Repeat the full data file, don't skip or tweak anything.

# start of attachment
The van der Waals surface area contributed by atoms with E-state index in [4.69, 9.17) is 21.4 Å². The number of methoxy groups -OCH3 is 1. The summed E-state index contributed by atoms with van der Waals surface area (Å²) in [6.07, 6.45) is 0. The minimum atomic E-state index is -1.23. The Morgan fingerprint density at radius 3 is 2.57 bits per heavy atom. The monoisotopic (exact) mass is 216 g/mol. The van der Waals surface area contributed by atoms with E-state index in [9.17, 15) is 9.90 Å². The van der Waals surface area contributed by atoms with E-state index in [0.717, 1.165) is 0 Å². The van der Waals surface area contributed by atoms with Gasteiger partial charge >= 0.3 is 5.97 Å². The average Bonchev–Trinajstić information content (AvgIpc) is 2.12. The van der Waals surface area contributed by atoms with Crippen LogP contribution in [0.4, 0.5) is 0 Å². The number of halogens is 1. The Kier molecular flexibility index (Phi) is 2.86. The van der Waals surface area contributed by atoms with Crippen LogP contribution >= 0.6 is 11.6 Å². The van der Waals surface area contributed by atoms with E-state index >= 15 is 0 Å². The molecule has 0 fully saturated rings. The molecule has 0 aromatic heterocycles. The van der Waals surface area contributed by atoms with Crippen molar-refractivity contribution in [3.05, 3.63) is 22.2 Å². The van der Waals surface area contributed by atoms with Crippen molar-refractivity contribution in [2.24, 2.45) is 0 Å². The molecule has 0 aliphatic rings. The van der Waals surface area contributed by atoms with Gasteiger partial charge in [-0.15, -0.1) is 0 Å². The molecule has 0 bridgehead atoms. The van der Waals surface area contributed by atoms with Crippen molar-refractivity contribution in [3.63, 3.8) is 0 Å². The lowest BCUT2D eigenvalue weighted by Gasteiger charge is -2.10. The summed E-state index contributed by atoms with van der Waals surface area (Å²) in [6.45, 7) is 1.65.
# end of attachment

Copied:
The van der Waals surface area contributed by atoms with E-state index in [4.69, 9.17) is 21.4 Å². The number of methoxy groups -OCH3 is 1. The summed E-state index contributed by atoms with van der Waals surface area (Å²) in [6.07, 6.45) is 0. The minimum atomic E-state index is -1.23. The Morgan fingerprint density at radius 3 is 2.57 bits per heavy atom. The monoisotopic (exact) mass is 216 g/mol. The van der Waals surface area contributed by atoms with E-state index in [9.17, 15) is 9.90 Å². The van der Waals surface area contributed by atoms with E-state index in [0.717, 1.165) is 0 Å². The van der Waals surface area contributed by atoms with Gasteiger partial charge >= 0.3 is 5.97 Å². The average Bonchev–Trinajstić information content (AvgIpc) is 2.12. The van der Waals surface area contributed by atoms with Crippen LogP contribution in [0.4, 0.5) is 0 Å². The number of halogens is 1. The Kier molecular flexibility index (Phi) is 2.86. The van der Waals surface area contributed by atoms with Crippen LogP contribution >= 0.6 is 11.6 Å². The van der Waals surface area contributed by atoms with E-state index >= 15 is 0 Å². The molecule has 0 fully saturated rings. The molecule has 0 aromatic heterocycles. The van der Waals surface area contributed by atoms with Crippen molar-refractivity contribution in [3.05, 3.63) is 22.2 Å². The van der Waals surface area contributed by atoms with Crippen molar-refractivity contribution in [2.24, 2.45) is 0 Å². The molecule has 0 aliphatic rings. The van der Waals surface area contributed by atoms with Gasteiger partial charge in [-0.15, -0.1) is 0 Å². The molecule has 0 bridgehead atoms. The van der Waals surface area contributed by atoms with Crippen molar-refractivity contribution in [3.63, 3.8) is 0 Å². The lowest BCUT2D eigenvalue weighted by Gasteiger charge is -2.10. The summed E-state index contributed by atoms with van der Waals surface area (Å²) in [6.45, 7) is 1.65.